Natty Shafer Law

Utah lawyer for criminal and immigration cases

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Is Prosecutorial Misconduct Becoming Common?

That certainly seems to be the opinion of a growing number of judges, and a few opinion writers have have followed their lead and registered complaint. The most prominent judicial critic thus far has been Chief Judge Kozinski of the Ninth Circuit Court. Writing a scathing dissent of the Court’s refusal to rehear United States v. Olsen last December, Kozinski characterized the panel opinion as a free pass for prosecutors to shirk their duties. He wrote, “the prosecution need not produce exculpatory or impeaching evidence so long as it’s possible the defendant would’ve been convicted anyway.”

Prosecutors have a constitutional duty in the United States to turn over evidence that could be favorable for the defendant. To fail to do so would be a due process violation and should be grounds for a new trial and sanctions against the prosecutor. You would not know it, however, by examining appellate court decisions. All too often, appellate judges shrug theirs shoulders and decide to do nothing.

It has been just over fifty years since the Supreme Court explicitly stated a prosecutor has a duty to turn over evidence to the defendant. In Brady v. Maryland the Court held, “the suppression by the prosecution of evidence favorable to an accused upon request violates due process where the evidence is material either to guilt or to punishment, irrespective of the good faith or bad faith of the prosecution.” As United States v. Olsen shows, however, appellate courts find that a lot of evidence is not “material.” Taping unparalleled powers of mind-reading, appellate judges regularly express “confidence” that a jury would have convicted even if they had heard the evidence favorable to the defendant. Kozinski thinks this has lead to rampant unethical prosecutorial behavior. “Some prosecutors don’t care about Brady because courts don’t make them care,” he wrote in his dissent.

The bottom line is that there are plenty of incentives for prosecutors to shirk their duties, but few disincentives. Formal sanctions from state bar associations are rare. Appellate courts are reluctant to overturn convictions. In the rare instances where a conviction is overturned, a prosecutor is rarely personally punished. It is very difficult to bring civil suits against prosecutors for constitutional violations. They enjoy qualified immunity which means—without getting too technical—there is a threshold a person has to show before they are even allowed to get their day in court and sue for damages. And if someone happens to prevail in spite of those difficulties, taxpayers pay the settlement.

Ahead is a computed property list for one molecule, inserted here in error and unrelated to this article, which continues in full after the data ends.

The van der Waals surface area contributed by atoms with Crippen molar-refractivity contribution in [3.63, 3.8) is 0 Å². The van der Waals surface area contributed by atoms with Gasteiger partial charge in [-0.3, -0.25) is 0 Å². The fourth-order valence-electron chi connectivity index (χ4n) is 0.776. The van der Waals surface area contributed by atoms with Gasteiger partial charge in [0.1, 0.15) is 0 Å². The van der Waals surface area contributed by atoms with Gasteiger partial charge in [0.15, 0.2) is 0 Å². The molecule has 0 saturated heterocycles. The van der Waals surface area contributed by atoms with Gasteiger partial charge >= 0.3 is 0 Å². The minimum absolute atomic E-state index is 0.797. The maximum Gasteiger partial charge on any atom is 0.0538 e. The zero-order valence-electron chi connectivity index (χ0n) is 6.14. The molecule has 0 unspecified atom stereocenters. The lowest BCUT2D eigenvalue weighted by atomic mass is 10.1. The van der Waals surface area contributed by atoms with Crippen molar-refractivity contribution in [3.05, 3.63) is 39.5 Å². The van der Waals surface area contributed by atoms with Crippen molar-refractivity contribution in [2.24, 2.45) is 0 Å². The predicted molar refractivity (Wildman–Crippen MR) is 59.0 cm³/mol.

Prosecutors with Weak Cases

One the frustrating things about being a defense attorney is the presumption that prosecutors only bring cases when they are sure the defendant is guilty. Unfortunately, prosecutors just do not spend a lot of time pondering whether each individual defendant is guilty. Now an interesting study from earlier this year found that one of the predictive factors in having a case later overturned was the prosecutor having had a weak case. The study compared the overturned convictions with what they called “near misses,” or cases where an innocent defendant was indicted but released before a conviction. (To determine that the near misses were actually innocent, the study examined the evidence to see if the person was actually innocent.) Overall in the near misses, the prosecutors actually had stronger cases. This is counterintuitive as we usually expect weaker cases to be dismissed sooner and stronger cases to have a higher chance of conviction.

To explain this phenomenon, some explanations are more charitable than others. Among the more generous interpretations are that prosecutors, realizing the weakness of their case, prepare for trial better, or that this is merely a failing of the human mind. Prosecutors who indict in spite of a weak case must first convince themselves of the correctness of their position. That internal conviction “translates” well with jury, and the jury convicts because of the confidence of the prosecutor. A less generous interpretation is that prosecutors with weak cases take active measures to illegally withhold evidence from the defendant. They become so committed to proving the defendant’s guilt that evidence potentially exonerating the defendant is discounted. In some of the cases the study examined, the prosecutor failed to turn over exculpatory evidence.